With the hottest months of the year slowly creeping up on us, is your engine set to take a beating from the heat? As important as air conditioning is to keeping us cool in our cabs and bunks, so too is the importance of a properly maintained cooling system in your engine. There is nothing more un-nerving than that all-too familiar smell of leaking coolant on a hot day, or a cool day one for that matter!
Always one to look out for my fellow drivers out there, I helped someone at a receiver recently catch a weeping coolant hose before it became a much bigger problem. Knowing that coolant smell well, I was able to catch a whiff of it while his fan kicked on during idling and asked if he knew of a leak in his engine? He replied that he was not aware of a leak and I proceeded to converse with him over the importance of catching problems like this before they end up leaving him stranded, all while tracking down a weeping coolant hose for him. He thanked me and informed me that he was new to truck driving and appreciated my helping him out.
On top of catching leaks early, using the proper coolant is just as important. In most cooling systems, exact specifications have been engineered into the coolant itself to do much more than just cool the engine and protect against freezing. There are optimum levels of pH acidity, anti-corrosion, anti-freezing and cooling chemicals built into all brands of coolants. Every manufacturer has certain standards that a useable coolant must adhere to before it can be used. These can be located on the jug of the coolant themselves to match to the “fluid standards” section of your truck’s owners manual.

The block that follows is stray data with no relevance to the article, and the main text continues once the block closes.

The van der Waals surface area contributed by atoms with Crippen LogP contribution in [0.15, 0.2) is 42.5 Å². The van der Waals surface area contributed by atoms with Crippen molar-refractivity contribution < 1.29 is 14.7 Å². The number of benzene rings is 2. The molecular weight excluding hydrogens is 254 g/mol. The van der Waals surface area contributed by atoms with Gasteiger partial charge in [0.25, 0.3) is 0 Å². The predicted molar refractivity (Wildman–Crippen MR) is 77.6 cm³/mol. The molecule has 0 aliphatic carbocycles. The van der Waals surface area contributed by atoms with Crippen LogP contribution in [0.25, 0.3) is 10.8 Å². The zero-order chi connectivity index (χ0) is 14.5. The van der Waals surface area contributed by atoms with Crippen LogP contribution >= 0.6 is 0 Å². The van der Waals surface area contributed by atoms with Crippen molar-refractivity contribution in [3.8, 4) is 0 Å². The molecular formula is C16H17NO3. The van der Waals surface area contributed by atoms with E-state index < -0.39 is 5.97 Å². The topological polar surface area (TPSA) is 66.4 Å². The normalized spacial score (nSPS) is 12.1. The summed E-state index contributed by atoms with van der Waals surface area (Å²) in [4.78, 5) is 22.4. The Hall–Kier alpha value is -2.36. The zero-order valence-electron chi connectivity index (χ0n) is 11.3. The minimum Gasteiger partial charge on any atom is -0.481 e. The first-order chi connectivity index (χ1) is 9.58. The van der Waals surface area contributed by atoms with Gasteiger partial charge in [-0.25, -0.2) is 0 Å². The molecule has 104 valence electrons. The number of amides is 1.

These exact mixtures far surpass the cooling and anti-freeze power of plain water alone, as water tends to boil, freeze, evaporate, and corrode under an engine’s extreme operating conditions. Adding water to specifically designed coolants that are already at these desired levels (ELC’s and EG’s alike) will not only dilute their cooling properties (lessening their efficiency), but will also add other chemicals to the mix that can hurt your engine and cooling system as well. Remember, the chemicals present in the water you may use do not magically disappear once mixed in with coolant and can lead to premature corrosion and build up from inside! As a matter of fact, the evaporation tendencies of water will make them more concentrated as boil-off occurs. Various harmful elements exist in tap water including salt, calcium and chlorine to name a few. None of which you would want building up in your cooling system.
With the heat approaching fast, be sure to check for leaks, maintain proper fill levels, and maintain a proper chemical balance in your cooling system. Having your coolant tested is fairly inexpensive and can usually be done when your truck is in for an oil change or other basic PM service, or you can even purchase a batch of test strips (like the Baldwin Fleetstrips pictured here) and do it yourself from time to time. This can help insure that you have the proper balance of chemicals and proper pH acidity for optimum performance. When so much is riding on your engine staying cool, why take a chance!